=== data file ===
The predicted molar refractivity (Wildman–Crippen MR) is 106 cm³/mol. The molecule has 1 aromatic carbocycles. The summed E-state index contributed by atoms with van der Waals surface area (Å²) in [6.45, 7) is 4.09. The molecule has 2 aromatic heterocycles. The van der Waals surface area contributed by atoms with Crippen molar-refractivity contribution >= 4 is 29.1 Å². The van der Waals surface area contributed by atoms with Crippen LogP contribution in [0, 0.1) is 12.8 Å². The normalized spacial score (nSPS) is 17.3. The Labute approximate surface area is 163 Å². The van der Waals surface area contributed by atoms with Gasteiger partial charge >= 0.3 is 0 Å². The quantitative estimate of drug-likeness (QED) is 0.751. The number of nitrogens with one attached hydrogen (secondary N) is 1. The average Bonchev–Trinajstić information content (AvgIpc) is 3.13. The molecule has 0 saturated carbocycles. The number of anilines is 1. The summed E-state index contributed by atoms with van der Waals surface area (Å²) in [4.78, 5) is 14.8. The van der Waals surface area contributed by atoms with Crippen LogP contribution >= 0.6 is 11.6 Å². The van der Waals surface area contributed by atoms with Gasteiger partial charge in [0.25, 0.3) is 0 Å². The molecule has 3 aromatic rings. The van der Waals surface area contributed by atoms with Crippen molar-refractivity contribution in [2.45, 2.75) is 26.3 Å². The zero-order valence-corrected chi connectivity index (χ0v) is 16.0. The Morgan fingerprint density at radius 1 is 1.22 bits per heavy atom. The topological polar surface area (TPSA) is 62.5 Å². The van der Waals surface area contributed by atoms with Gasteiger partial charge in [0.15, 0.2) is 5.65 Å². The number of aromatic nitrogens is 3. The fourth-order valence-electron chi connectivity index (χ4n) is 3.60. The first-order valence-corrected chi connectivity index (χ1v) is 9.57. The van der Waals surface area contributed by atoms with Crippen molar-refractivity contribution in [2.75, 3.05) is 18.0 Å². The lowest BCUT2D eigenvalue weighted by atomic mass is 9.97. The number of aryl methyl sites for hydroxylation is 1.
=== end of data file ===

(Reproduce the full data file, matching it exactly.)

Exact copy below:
The predicted molar refractivity (Wildman–Crippen MR) is 106 cm³/mol. The molecule has 1 aromatic carbocycles. The summed E-state index contributed by atoms with van der Waals surface area (Å²) in [6.45, 7) is 4.09. The molecule has 2 aromatic heterocycles. The van der Waals surface area contributed by atoms with Crippen molar-refractivity contribution >= 4 is 29.1 Å². The van der Waals surface area contributed by atoms with Crippen LogP contribution in [0, 0.1) is 12.8 Å². The normalized spacial score (nSPS) is 17.3. The Labute approximate surface area is 163 Å². The van der Waals surface area contributed by atoms with Gasteiger partial charge >= 0.3 is 0 Å². The quantitative estimate of drug-likeness (QED) is 0.751. The number of nitrogens with one attached hydrogen (secondary N) is 1. The average Bonchev–Trinajstić information content (AvgIpc) is 3.13. The molecule has 0 saturated carbocycles. The number of anilines is 1. The summed E-state index contributed by atoms with van der Waals surface area (Å²) in [4.78, 5) is 14.8. The van der Waals surface area contributed by atoms with Crippen LogP contribution >= 0.6 is 11.6 Å². The van der Waals surface area contributed by atoms with Gasteiger partial charge in [0.25, 0.3) is 0 Å². The molecule has 3 aromatic rings. The van der Waals surface area contributed by atoms with Crippen molar-refractivity contribution in [2.45, 2.75) is 26.3 Å². The zero-order valence-corrected chi connectivity index (χ0v) is 16.0. The Morgan fingerprint density at radius 1 is 1.22 bits per heavy atom. The topological polar surface area (TPSA) is 62.5 Å². The van der Waals surface area contributed by atoms with Gasteiger partial charge in [0.15, 0.2) is 5.65 Å². The number of aromatic nitrogens is 3. The fourth-order valence-electron chi connectivity index (χ4n) is 3.60. The first-order valence-corrected chi connectivity index (χ1v) is 9.57. The van der Waals surface area contributed by atoms with Crippen molar-refractivity contribution in [2.75, 3.05) is 18.0 Å². The lowest BCUT2D eigenvalue weighted by atomic mass is 9.97. The number of aryl methyl sites for hydroxylation is 1.